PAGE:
I quit my job today. Actually, I gave notice at work that my last day will be Thursday 8/26. (Just couldn’t hang in there that extra Friday.) I’m taking drastic action to realize some serious changes.
When I take an honest look at myself today, there isn’t one aspect of my life I’m satisfied with. I’m an intelligent person stuck in a dead-end, vacuous job. I’m a caring person who does nothing substantial for anybody else. I’m a former soldier (US Army 2000-2005) who is 60+ pounds overweight. I’m a world-traveler who wastes way too much time on the couch with remote in hand. Also (in case you don’t see the picture yet): I don’t do a good job of keeping in touch with my friends, I don’t write nearly as often as I should, I rarely see my parents who only live 40 minutes away, I don’t walk my dog long enough, and my carpet always needs shampooing. Now you see me? I’m too lazy to struggle free from my lazy cocoon of lazy.
Or I was too lazy.
Now I’m ready — after several birthdays passed without me changing, year after year of broken New Year’s resolutions and biggest Loser contest drop-outs–I’m ready.
So what’s the first step?
This weekend I’m supposed to go with a friend to Buffalo to meet his family and friends. But I’m not going. He invited me over a month ago, and I clearly remember sitting at my desk and writing down a plan to lose 20 pounds before the trip. To me, being under 200 pounds takes me from the obese category to just overweight. Not based on anything scientific like BMI, just my opinion. But I didn’t put the plan in action so, of course, I lost zero pounds. Aaaand I’m not going. I don’t want to have to see myself in the pictures beside the normal-sized people. I don’t want his family staring at me trying to figure out why he’s spending time with this fatty. For a minute I considered asking what his mom weighs. I figured if his family’s fat, they’ll be less likely to look down on me, right? But that’s a bad idea. How do you word that? “Uh Jeff, about your mom…does she wear a two-piece bikini or a swim skirt?” So, I say again, I’m not going. (He’s mad, but he’ll forgive me.)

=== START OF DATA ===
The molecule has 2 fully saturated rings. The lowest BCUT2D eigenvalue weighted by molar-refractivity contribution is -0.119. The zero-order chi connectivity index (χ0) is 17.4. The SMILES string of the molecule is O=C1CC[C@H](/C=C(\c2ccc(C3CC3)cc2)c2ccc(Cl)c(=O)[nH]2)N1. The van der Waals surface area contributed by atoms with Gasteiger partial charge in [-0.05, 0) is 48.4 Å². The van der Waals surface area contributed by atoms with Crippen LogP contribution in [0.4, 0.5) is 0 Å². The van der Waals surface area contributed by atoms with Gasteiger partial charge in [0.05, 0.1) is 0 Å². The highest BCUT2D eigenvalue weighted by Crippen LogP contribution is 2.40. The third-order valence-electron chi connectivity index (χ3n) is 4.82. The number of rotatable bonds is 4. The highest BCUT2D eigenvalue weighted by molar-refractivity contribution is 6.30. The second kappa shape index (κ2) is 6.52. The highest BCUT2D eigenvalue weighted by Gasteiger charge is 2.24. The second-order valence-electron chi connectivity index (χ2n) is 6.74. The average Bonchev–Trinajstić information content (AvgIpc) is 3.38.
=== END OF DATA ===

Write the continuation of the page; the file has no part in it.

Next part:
This isn’t the first time I’ve called in fat for something. I’ve backed out of ski vacations that would’ve required a miracle to find a ski suit that fit me, various Mint Condition/Eric Roberson/Chrisette Michele concerts because I didn’t know what kind of seats the venue had, and–one time–Christmas because of my weight. Or more exactly, because I didn’t feel comfortable in any of my clothes. Really, I don’t feel comfortable in my skin. I feel like I’m always wearing a fat suit, all bulky and jiggly, that slows me down and makes me bump into stuff that is closer to me than it looks. So the decision is simple. Time to get in shape.
What’s that got to do with quitting my job?
Nothing. I quit my job to go back to school with a double-major in English and Chemistry. But I figured, while I have some extra time on my hands (planning not to work as long as my savings lasts) why not start on my fitness journey NOW? So I am committing myself to putting in serious effort to lose this extra weight/albatross I carry around.
Do I have a goal?
I’m 5’9″. Today I weighed in at 224 (included some lady bloat). The semester is August 30 – December 17. 16 weeks (plus the 2 weeks before school starts). My goal is to lose 58 pounds by the end of the semester. It’s an aggressive goal, but it can be done. The pants that fit me today are a size 20 (uugh). I’d like to be in size 12 before school’s out.
OK, I lied.
My fitness journey actually does have something to do with me quitting my job. I’ve stopped and started getting fit at least once a month over the last five years, including losing and re-gaining 2 sizes last fall. I can muster the motivation to start, but not the perseverance to continue. I see a little success, then slip back into bad habits that got me here in the first place. I’ve also dropped out of college so many times that a former classmate is now a professor. Very demoralizing. So today, August 12, 2008, I quit quitting. I have a plan. I’ll stick to the plan. And I’ll break out of the cocoon that’s keeping me lazy.